A list of initial projects to help realize the Hamilton Conservation Authority’s 50-year vision for the Dundas Valley is getting positive reviews, although some people question if it’s a bit too ambitious.
Unveiled at an open house at the Dundas Public Library last week, the 11 projects include some seemingly motherhood initiatives like preserving and enhancing the connectivity of the valley’s ecosystems, and protecting rare, endangered or at-risk species.
But they also call on the authority to work with farmers to develop public support for locally grown and processed food, as well as to promote green business practices in surrounding communities like Dundas and Ancaster.
The latter could range from encouraging businesses to buy cleaner energy and get employees to car pool to collaborating with business improvement areas on buy-local campaigns.
Dundas resident Jim Sweetman, one of 22 people on hand, said he especially likes the focus on protecting the connectivity of ecosystems given potential threats like a mid-peninsula highway and more quarrying along the escarpment.
He encouraged authority officials to focus on protection first because green business practices and buy-local campaigns are dependent on others, however laudable.
“I think you’ve got a huge challenge with the other stakeholders and the collaboration,” Sweetman said. “Whether you’re going to influence the businesses in the city or not, I believe it’s up to us and we vote with our dollars.”
Drafted in 2009, the 50-year vision seeks to ensure the Dundas Valley “continues as a diverse, sustainable, and essential Niagara Escarpment ecosystem.”
“The area’s forests, streams, meadows, farmlands and neighbourhoods connect people living in vibrant urban and rural Hamilton communities with their natural and cultural heritage,” according to its mission statement.
The 11 projects are to be completed over the next five years, giving way to a new set of projects for the following five years.
Dundas resident Steve Roblin said it’s hard to move from a “large, broad, macro idea” on how the valley will look in 2058 to actual projects, but he likes the thrust.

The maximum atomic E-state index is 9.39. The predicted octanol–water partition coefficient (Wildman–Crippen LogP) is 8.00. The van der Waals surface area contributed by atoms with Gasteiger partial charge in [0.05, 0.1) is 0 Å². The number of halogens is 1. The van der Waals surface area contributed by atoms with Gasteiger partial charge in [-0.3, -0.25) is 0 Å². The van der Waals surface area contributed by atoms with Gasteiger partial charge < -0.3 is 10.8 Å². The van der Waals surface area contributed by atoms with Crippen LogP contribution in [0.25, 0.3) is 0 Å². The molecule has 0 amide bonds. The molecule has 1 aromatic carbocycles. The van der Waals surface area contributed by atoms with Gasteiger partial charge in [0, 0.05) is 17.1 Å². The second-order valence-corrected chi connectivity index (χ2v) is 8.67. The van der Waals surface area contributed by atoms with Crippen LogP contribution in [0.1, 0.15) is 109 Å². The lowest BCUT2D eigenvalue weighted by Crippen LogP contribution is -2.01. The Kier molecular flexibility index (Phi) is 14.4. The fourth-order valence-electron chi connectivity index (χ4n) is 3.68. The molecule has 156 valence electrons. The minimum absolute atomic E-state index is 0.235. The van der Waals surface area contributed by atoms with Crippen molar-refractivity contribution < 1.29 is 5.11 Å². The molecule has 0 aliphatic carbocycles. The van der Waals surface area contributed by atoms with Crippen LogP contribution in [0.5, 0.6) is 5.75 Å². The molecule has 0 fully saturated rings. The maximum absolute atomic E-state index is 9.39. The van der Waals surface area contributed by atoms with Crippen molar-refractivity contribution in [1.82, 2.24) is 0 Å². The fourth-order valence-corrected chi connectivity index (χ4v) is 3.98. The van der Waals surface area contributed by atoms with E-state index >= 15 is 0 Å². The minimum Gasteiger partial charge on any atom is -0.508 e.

He said partnerships and public education will be key because the authority doesn’t have the resources to realize the vision on its own.
“It’s about the fight and the struggle as much as it is about the end result. It’s about the good work that gets done every day by not just the authorities but the not-for-profits and just everyday individuals and businesses,” Roblin said.
“We do vote with our dollars. We don’t have to boycott big business, we just need to support the businesses that are aligning with our belief systems and support our local industry and our local farmers, and only good things can come of that.”
Project coordinator Anuja Ramgoolam said input from the open house and responses to an online survey – about 45 as of Monday – will be considered later this month by a steering committee that is helping guide the plan.
She said the feedback has been “more or less the same.”
“They’re very strong about development issues in the valley. They’re concerned about the protection of the escarpment as well as preserving species at risk” and preventing invasive species, Ramgoolam said.
“Definitely, they want the valley to remain as it is – no development. They want it to be very simple and kept that way for future generations.”
Ramgoolam said the steering committee will work on finalizing work plans in consultation with various partners, including the city and Niagara Escarpment Commission, with the hope of starting some projects next year.
The public will also get the chance for additional input at an open house planned for the spring, she said. The survey remains online at www.conservationhamilton.ca
The first 11 projects:
1. Preserve and enhance connectivity of ecosystems in the Valley and explore the co-benefits of connecting with the Cootes to the Escarpment Park natural areas strategy financial plan.
2. Preserve the escarpment and rural countryside, including selected vistas.
3. Protect rare, endangered, and species at risk within the Valley area.
4. Combat the impact of invasive species and nuisance species in the Valley.
5. Maintain and Protect local architectural and natural heritage.
6. Promote green business practices within the community.
7. Develop farmer-generated mechanisms to develop public support for agriculture and increase awareness of the importance of local agriculture as both an activity and a lifestyle and support the promotion of locally grown and processed crops in close proximity to residents.
8. Support the implementation of the City of Hamilton’s ‘special character roads’ through the Valley.
9. Develop a valley-wide sustainable tourism business plan and marketing strategy to promote eco, cultural, and culinary and recreational tourism.
10. Create transit, pedestrian and bicycle linkages and visible gateways and entrances between the Valley and neighbouring communities.
11. Protect and enhance the health of streams, watercourses, and waterfalls.